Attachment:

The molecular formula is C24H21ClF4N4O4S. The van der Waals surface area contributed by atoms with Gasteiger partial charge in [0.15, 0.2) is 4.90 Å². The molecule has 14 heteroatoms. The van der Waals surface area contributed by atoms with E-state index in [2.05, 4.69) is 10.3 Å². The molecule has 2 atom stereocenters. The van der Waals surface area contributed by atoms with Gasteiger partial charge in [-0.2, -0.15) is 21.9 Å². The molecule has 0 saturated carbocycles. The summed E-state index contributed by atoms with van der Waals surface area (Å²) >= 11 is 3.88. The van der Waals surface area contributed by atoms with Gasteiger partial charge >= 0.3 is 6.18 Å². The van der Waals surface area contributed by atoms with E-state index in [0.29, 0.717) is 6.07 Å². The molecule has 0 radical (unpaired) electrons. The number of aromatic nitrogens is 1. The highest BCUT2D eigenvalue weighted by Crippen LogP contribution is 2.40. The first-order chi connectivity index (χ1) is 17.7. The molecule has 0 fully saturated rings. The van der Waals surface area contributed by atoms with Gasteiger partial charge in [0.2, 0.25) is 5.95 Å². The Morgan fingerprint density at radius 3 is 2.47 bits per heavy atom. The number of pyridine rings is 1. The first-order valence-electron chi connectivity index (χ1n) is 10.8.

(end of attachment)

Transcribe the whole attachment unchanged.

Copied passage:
The molecular formula is C24H21ClF4N4O4S. The van der Waals surface area contributed by atoms with Gasteiger partial charge in [0.15, 0.2) is 4.90 Å². The molecule has 14 heteroatoms. The van der Waals surface area contributed by atoms with E-state index in [2.05, 4.69) is 10.3 Å². The molecule has 2 atom stereocenters. The van der Waals surface area contributed by atoms with Gasteiger partial charge in [-0.2, -0.15) is 21.9 Å². The molecule has 0 saturated carbocycles. The summed E-state index contributed by atoms with van der Waals surface area (Å²) >= 11 is 3.88. The van der Waals surface area contributed by atoms with Gasteiger partial charge >= 0.3 is 6.18 Å². The van der Waals surface area contributed by atoms with E-state index in [0.29, 0.717) is 6.07 Å². The molecule has 0 radical (unpaired) electrons. The number of aromatic nitrogens is 1. The highest BCUT2D eigenvalue weighted by Crippen LogP contribution is 2.40. The first-order chi connectivity index (χ1) is 17.7. The molecule has 0 fully saturated rings. The van der Waals surface area contributed by atoms with Gasteiger partial charge in [0.2, 0.25) is 5.95 Å². The Morgan fingerprint density at radius 3 is 2.47 bits per heavy atom. The number of pyridine rings is 1. The first-order valence-electron chi connectivity index (χ1n) is 10.8.